days a week with 15 weeks for three credits, now all of a sudden they go one
night a week or once a day for four credits what are we doing to our rules
and regulation. And in the debate one of the people who subsequently cast a
negative vote got up and read the bread read the proposal where we talked about
how we were going to take over this small Teamsters program and incorporate
it into what we were doing and he waved it in the air and he said them does this
mean the truck drivers will be reading Plato in the back of their trucks. There
was a sense in which which many of the people up at the the at the college
campus would kind of wrap themselves in their academic virtue. The Board of
Higher Ed. who had to decide on this had serious questions about where would this lead. Without John Murphy the center probably would have died;
because he stood behind it and and he stood behind it firmly. He loved what the
center represented. Tall, swag, arrogant, funny, he was just a wonderful man. No celebration of the Center should go without a collective hats off to this man. The evaluators thought that this was a
really valuable thing for the college look what had happened the college now
had… we changed a public institution. The center was really embraced by the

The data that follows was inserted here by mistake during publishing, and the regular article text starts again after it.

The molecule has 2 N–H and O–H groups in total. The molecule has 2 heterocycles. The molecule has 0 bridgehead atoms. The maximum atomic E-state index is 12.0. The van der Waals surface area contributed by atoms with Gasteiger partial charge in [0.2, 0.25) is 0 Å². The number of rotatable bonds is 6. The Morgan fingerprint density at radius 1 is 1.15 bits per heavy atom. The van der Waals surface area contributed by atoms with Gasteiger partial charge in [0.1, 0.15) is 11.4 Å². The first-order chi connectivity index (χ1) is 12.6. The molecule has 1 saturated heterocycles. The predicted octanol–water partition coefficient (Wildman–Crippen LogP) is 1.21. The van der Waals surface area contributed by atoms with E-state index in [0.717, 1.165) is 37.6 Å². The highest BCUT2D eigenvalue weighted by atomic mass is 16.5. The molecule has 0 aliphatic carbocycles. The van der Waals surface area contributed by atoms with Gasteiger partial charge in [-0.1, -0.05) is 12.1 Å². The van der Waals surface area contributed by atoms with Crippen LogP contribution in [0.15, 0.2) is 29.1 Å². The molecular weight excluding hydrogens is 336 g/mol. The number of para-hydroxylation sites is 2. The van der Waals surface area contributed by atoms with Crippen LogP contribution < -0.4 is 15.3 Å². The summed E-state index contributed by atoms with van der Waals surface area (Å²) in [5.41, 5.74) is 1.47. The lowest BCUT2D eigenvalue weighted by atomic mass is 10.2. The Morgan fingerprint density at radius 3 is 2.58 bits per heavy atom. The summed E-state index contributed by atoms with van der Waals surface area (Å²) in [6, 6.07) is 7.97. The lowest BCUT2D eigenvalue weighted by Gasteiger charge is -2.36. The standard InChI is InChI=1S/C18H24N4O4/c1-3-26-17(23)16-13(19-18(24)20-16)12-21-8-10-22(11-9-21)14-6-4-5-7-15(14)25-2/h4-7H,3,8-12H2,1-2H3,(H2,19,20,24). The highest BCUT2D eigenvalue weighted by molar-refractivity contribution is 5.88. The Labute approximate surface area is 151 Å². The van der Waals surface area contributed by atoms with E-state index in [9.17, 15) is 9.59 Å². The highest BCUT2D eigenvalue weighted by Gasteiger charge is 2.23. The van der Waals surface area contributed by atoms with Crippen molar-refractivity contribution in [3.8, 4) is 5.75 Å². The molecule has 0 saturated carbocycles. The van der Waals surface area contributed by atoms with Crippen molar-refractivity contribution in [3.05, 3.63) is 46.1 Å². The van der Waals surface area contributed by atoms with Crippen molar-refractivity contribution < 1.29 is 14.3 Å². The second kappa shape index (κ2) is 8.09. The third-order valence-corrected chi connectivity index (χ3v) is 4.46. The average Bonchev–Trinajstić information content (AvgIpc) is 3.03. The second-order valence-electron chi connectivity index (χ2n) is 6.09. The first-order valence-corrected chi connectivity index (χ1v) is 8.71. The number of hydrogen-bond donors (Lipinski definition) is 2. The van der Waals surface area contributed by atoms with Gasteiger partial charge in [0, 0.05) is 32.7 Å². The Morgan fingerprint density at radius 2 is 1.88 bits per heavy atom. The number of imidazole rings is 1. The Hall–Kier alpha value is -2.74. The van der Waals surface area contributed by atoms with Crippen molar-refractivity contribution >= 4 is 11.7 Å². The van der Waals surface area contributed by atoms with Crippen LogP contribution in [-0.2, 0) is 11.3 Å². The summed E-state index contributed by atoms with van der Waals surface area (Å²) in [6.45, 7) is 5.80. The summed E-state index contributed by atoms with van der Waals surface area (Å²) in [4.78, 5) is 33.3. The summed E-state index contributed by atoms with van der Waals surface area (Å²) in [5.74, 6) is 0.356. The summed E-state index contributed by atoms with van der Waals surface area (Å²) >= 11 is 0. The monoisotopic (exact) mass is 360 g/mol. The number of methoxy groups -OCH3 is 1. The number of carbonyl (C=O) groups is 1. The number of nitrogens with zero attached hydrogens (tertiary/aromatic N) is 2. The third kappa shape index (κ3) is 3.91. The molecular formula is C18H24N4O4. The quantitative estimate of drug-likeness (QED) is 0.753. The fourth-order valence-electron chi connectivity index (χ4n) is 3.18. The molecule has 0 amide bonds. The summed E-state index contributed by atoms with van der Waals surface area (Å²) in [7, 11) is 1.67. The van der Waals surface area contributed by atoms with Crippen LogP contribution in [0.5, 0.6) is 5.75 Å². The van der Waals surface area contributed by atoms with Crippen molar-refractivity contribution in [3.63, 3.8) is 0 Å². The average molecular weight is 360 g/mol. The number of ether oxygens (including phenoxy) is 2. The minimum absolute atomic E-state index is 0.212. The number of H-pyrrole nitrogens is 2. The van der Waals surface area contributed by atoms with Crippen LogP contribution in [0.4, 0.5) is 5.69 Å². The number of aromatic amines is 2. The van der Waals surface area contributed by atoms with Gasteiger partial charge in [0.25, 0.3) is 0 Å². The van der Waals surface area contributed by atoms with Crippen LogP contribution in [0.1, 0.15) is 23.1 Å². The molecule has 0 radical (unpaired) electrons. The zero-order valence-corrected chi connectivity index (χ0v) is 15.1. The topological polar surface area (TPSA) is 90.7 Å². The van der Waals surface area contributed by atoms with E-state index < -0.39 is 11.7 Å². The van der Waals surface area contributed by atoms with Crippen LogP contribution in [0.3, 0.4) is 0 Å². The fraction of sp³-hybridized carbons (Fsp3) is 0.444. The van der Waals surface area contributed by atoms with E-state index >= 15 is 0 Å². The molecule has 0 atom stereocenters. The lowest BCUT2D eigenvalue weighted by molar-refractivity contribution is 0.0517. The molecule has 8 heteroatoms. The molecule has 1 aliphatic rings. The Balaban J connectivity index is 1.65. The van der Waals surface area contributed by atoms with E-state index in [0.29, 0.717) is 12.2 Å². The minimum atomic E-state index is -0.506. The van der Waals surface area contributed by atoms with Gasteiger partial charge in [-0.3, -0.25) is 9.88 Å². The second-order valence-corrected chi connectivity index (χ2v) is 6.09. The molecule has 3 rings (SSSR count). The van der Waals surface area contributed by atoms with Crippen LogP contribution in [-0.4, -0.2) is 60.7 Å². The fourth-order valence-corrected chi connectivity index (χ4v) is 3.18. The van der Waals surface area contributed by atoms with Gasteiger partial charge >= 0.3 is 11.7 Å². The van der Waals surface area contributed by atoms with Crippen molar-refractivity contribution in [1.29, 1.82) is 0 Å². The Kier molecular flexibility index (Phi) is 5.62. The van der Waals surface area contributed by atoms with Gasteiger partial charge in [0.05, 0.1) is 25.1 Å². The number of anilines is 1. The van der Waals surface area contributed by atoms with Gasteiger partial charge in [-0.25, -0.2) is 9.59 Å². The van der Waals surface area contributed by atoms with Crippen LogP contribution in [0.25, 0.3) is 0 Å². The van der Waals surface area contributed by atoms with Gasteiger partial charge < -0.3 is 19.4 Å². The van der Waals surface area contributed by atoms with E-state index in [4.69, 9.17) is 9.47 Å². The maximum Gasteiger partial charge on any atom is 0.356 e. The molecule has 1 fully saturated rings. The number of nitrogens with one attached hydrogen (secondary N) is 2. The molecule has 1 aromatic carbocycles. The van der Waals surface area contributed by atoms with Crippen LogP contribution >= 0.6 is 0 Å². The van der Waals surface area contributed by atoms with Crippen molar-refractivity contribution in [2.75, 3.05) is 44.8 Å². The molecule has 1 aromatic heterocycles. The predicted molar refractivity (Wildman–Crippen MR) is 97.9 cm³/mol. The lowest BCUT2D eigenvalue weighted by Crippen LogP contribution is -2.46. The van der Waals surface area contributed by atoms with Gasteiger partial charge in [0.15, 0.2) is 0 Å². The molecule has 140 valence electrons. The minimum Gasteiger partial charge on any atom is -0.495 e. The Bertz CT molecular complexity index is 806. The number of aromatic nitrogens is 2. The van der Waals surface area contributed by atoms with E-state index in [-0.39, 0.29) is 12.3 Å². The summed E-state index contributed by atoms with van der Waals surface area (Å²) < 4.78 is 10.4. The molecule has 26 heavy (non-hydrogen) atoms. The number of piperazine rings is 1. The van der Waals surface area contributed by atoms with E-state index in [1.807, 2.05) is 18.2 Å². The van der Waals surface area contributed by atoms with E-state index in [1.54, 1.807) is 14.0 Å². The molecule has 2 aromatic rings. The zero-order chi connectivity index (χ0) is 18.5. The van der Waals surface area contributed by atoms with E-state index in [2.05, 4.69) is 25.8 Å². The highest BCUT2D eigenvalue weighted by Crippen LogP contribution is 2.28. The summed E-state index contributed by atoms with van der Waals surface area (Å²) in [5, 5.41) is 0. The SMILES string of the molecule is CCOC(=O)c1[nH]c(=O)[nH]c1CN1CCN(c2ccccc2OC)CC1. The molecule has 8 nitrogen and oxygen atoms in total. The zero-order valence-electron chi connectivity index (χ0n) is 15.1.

college, you know on the whole it really really was particularly once they voted
the thing in… It’s a kind of thing that should be extrapolated throughout the
country, there should be these places… Having CWE become finally a full
division in the College of Liberal Arts and Sciences gives it a much greater
sense of status within the whole college program. An organization does not survive
if it doesn’t change, you can’t do the exact same thing in the same way decade
after decade and have it thrive. There being so many possibilities of what else
we can do both to continue the tradition but also to enrich it in some new ways. I mean these anniversary of CWE is [inaudible] anniversary so I can’t think what is
more important in terms me coming back at this time to teach, and of course I
have a story to tell not just teach. I got a story. I can say I was the CWE
student and now I’m a professor! I think CWE is a start to a bigger and wider
world of possibilities. For people who have busy lives during the day and which still looking to progress academical in their careers CWE
is a great place to be. It’s more like you’re being an executive for your own
self . The professor’s the staff academic advisors they know that there’s other
things in life besides just getting up and going to school. You know you have to
go to work, you have to take your children, you have to be there for your
husband, you have to you know do your papers, you have to do presentations. Professor Romero… you know oh but it’s okay it’s all a part of learning and that’s that’s
what we’re all here for. I’m going to change the world if you invest on me. And that’s what you gotta commit… and that’s what CWE does… [music] [music] [music] [music]